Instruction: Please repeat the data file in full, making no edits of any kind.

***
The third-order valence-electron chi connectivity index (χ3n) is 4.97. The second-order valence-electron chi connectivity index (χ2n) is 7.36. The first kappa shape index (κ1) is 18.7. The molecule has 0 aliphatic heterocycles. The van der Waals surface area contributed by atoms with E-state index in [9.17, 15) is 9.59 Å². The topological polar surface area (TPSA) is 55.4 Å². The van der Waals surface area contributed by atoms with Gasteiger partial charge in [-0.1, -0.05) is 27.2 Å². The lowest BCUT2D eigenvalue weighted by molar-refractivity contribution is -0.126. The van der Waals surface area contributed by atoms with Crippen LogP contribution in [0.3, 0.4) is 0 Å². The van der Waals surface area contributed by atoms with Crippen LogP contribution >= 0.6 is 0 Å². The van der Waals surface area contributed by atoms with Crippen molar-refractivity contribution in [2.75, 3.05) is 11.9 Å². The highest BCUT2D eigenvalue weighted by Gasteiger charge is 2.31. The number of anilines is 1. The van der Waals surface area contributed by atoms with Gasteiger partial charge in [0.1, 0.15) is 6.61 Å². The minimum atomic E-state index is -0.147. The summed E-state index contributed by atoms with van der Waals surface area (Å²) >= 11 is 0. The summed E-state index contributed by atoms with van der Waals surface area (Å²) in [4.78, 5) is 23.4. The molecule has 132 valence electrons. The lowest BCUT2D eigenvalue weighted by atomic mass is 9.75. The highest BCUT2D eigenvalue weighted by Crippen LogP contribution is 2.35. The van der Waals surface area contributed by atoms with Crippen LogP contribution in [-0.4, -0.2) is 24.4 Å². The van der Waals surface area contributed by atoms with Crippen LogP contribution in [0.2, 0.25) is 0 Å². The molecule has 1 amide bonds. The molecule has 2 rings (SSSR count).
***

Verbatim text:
The third-order valence-electron chi connectivity index (χ3n) is 4.97. The second-order valence-electron chi connectivity index (χ2n) is 7.36. The first kappa shape index (κ1) is 18.7. The molecule has 0 aliphatic heterocycles. The van der Waals surface area contributed by atoms with E-state index in [9.17, 15) is 9.59 Å². The topological polar surface area (TPSA) is 55.4 Å². The van der Waals surface area contributed by atoms with Gasteiger partial charge in [-0.1, -0.05) is 27.2 Å². The lowest BCUT2D eigenvalue weighted by molar-refractivity contribution is -0.126. The van der Waals surface area contributed by atoms with Crippen LogP contribution in [0.3, 0.4) is 0 Å². The van der Waals surface area contributed by atoms with Crippen LogP contribution >= 0.6 is 0 Å². The van der Waals surface area contributed by atoms with Crippen molar-refractivity contribution in [2.75, 3.05) is 11.9 Å². The highest BCUT2D eigenvalue weighted by Gasteiger charge is 2.31. The number of anilines is 1. The van der Waals surface area contributed by atoms with Gasteiger partial charge in [0.1, 0.15) is 6.61 Å². The minimum atomic E-state index is -0.147. The summed E-state index contributed by atoms with van der Waals surface area (Å²) >= 11 is 0. The summed E-state index contributed by atoms with van der Waals surface area (Å²) in [4.78, 5) is 23.4. The molecule has 132 valence electrons. The lowest BCUT2D eigenvalue weighted by atomic mass is 9.75. The highest BCUT2D eigenvalue weighted by Crippen LogP contribution is 2.35. The van der Waals surface area contributed by atoms with Crippen LogP contribution in [-0.4, -0.2) is 24.4 Å². The van der Waals surface area contributed by atoms with Crippen LogP contribution in [0.2, 0.25) is 0 Å². The molecule has 1 amide bonds. The molecule has 2 rings (SSSR count).